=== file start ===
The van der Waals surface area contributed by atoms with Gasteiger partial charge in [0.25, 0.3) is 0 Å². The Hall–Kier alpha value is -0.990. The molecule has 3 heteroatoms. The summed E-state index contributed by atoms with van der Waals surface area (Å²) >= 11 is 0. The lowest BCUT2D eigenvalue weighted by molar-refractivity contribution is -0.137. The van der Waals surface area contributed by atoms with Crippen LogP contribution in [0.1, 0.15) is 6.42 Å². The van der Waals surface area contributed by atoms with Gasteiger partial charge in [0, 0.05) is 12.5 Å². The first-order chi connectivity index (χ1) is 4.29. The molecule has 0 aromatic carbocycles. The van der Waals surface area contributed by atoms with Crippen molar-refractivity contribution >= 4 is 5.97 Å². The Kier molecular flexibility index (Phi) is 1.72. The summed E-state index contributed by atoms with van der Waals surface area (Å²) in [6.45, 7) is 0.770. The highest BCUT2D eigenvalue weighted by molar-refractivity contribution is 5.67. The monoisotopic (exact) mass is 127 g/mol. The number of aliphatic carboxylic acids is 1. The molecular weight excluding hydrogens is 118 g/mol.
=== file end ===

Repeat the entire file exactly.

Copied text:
The van der Waals surface area contributed by atoms with Gasteiger partial charge in [0.25, 0.3) is 0 Å². The Hall–Kier alpha value is -0.990. The molecule has 3 heteroatoms. The summed E-state index contributed by atoms with van der Waals surface area (Å²) >= 11 is 0. The lowest BCUT2D eigenvalue weighted by molar-refractivity contribution is -0.137. The van der Waals surface area contributed by atoms with Crippen LogP contribution in [0.1, 0.15) is 6.42 Å². The van der Waals surface area contributed by atoms with Gasteiger partial charge in [0, 0.05) is 12.5 Å². The first-order chi connectivity index (χ1) is 4.29. The molecule has 0 aromatic carbocycles. The van der Waals surface area contributed by atoms with Crippen molar-refractivity contribution >= 4 is 5.97 Å². The Kier molecular flexibility index (Phi) is 1.72. The summed E-state index contributed by atoms with van der Waals surface area (Å²) in [6.45, 7) is 0.770. The highest BCUT2D eigenvalue weighted by molar-refractivity contribution is 5.67. The monoisotopic (exact) mass is 127 g/mol. The number of aliphatic carboxylic acids is 1. The molecular weight excluding hydrogens is 118 g/mol.